Biodegradable plastics are eco-friendly, but only if they are disposed of properly.
By Kimberly Button
Chinese take-out seems less like a guilty pleasure when the container claims it is “100% biodegradable.” Add to that the satisfaction from using disposable cutlery made from corn-based plastics and this to-go meal doesn’t seem so bad. Or is it?
Bioplastics, those made from plant-based materials or that will biodegrade in a short time, are supposed to ease the environmental impact of plastic. In fact, they might just be lulling consumers into a false sense of security.
The problem with plastics is that more than 30 million tons of the material wound up in US municipal solid waste in 2010 alone, according to the Environmental Protection Agency. Less than 14% of plastic containers and packaging managed to be recycled.
Plastics are typically made from petrochemicals, such as oil and natural gas. If not recycled, they clog up landfills, taking on average 1,000 years to fully decompose. However, plastics can also be made from plant-based materials that can decompose relatively quickly. Rapidly disappearing plastics made from easily renewable materials sounds like the ideal solution.
But it’s not that easy.
It turns out that the world of bioplastics can be quite confusing. Just like the word “natural” doesn’t really mean too much in marketing claims when shopping for food, the terms “biobased,” “compostable” and “biodegradable” can take on all sorts of different meanings, too.
Standards and Ambiguity
Bio-plastics are made from plant-based materials such as corn or starch, rather than fossil-based carbon sources, according to the US Composting Council’s (USCC, www.compostingcouncil.org) “Compostable Plastics 101” report. But these new-look plastics might not easily biodegrade.
Compostable plastics must adhere to guidelines set by ASTM International, a standards association, so they degrade at a rate consistent with other compostable materials.
The term biodegradable, though, is ambiguous. Plastics that biodegrade might not be compostable, meaning that they can’t be disposed of with other trash meant for the compost bin. The length of time that it takes to biodegrade is subjective, too.
A bottle made from petroleum products will eventually biodegrade. The difference, however, is that the petroleum-based bottle might take hundreds of years to degrade, while the plant-based bottle might take a few months. The USCC explains that “the term biodegradable is essentially meaningless without being tied to a specific timeframe and environment.”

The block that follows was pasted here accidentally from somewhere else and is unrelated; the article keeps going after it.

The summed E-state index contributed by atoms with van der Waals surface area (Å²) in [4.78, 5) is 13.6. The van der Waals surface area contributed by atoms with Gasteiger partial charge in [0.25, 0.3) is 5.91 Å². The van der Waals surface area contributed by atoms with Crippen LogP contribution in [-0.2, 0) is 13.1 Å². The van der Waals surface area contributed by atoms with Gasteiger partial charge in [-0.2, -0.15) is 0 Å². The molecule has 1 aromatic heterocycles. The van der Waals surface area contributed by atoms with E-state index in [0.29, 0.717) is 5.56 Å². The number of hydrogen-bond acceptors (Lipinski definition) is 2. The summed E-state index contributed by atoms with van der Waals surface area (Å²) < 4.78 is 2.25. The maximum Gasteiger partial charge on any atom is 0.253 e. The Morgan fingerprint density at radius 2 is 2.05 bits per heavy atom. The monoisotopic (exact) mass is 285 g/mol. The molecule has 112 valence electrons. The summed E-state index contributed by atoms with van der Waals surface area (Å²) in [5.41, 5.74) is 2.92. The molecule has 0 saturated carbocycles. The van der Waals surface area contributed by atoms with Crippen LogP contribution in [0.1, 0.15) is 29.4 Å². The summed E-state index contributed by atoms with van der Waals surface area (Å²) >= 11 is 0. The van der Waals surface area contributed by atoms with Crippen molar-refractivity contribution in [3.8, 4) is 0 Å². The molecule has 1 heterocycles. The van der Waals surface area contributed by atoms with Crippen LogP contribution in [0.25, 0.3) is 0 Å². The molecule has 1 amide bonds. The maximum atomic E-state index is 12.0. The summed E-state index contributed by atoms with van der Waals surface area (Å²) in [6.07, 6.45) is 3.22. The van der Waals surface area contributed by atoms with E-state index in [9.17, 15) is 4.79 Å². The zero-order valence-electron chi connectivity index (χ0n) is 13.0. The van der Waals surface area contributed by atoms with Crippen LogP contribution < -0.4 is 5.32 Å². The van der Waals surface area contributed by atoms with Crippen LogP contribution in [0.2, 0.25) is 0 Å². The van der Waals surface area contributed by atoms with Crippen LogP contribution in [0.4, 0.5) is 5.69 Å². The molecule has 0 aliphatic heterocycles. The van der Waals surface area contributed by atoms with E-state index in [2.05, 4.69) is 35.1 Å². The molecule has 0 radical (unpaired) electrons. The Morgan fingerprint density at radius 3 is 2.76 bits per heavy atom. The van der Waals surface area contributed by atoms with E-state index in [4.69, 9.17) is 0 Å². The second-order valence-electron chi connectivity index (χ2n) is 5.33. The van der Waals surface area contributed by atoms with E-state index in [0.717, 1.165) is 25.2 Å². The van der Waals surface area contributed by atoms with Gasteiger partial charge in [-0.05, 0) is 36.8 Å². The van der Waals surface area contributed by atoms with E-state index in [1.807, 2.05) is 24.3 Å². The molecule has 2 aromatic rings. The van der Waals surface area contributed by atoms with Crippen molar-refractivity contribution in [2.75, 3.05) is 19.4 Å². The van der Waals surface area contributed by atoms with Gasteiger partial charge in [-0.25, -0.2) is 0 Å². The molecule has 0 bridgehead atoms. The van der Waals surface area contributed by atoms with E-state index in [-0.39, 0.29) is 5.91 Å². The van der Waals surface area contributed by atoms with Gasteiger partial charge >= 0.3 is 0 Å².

Consumers are not the only ones scratching their heads over whether their starch-based disposable spoon can be composted or recycled or should just be thrown in the trash heap. Industry leaders are trying to come to terms with the ever-changing technology, too.
Tom Szaky, chief executive of TerraCycle, a company that collects hard-to-recycle products and converts them into other materials and products (www.terracycle.com), was surprised when he found out firsthand how difficult biodegradable plastic can be to dispose of.
When Frito-Lay’s original biodegradable Sunchips bags were pulled from store shelves in 2010 because consumers complained of the noise that they made, TerraCycle received 100 truckloads of packaging.
“We called every single composting organization in the US, about 100 of them, and asked if they’d be interested in a million or two million pounds of PLA [a corn-based plastic] and if they’d be interested in integrating it into their compost pile,” Szaky said. “Without exception every composter said no.”
With varying types of materials used in the many plastics labeled biodegradable, the industries responsible for disposing of the products are finding that they cannot accept all bioplastics, even if they are promised to degrade. In certain instances, the materials will actually diminish the quality of compost or recycled plastic.
As the composting and recycling industries work to create uniform standards to make the process of disposal easier, keep the following tips in mind when buying a bioplastic with the expectation that it will soon disappear.
Read labels. Is the product simply made from plant-based materials? Does it state on the packaging that the product is compostable or biodegradable in a certain amount of time?
Do not assume that bioplastics will break down in your home compost bin. Joe Lamp’l, host of PBS’ “Growing a Greener World” (www.growingagreenerworld.com), warns that “biodegradable plastics in theory are a great idea, but in practice it’s difficult for an average homeowner to achieve and sustain sufficiently high temperatures for this to happen properly.” Frito-Lay also admits that it takes high heat for a Sunchips bag to decompose. Lamp’l says “commercial composting facilities are best suited for these types of plastic to actually biodegrade.”
Throwing a bioplastic product in the trash does not mean that it will eventually biodegrade somewhere. Certain environmental conditions are needed to get the job done, such as exposure to sunlight or water or high heat. The product must be disposed of as intended in order to degrade.
Recycling and composting rules vary in every community. Contact your municipal solid waste department and ask how—and if—they accept bioplastics for disposal.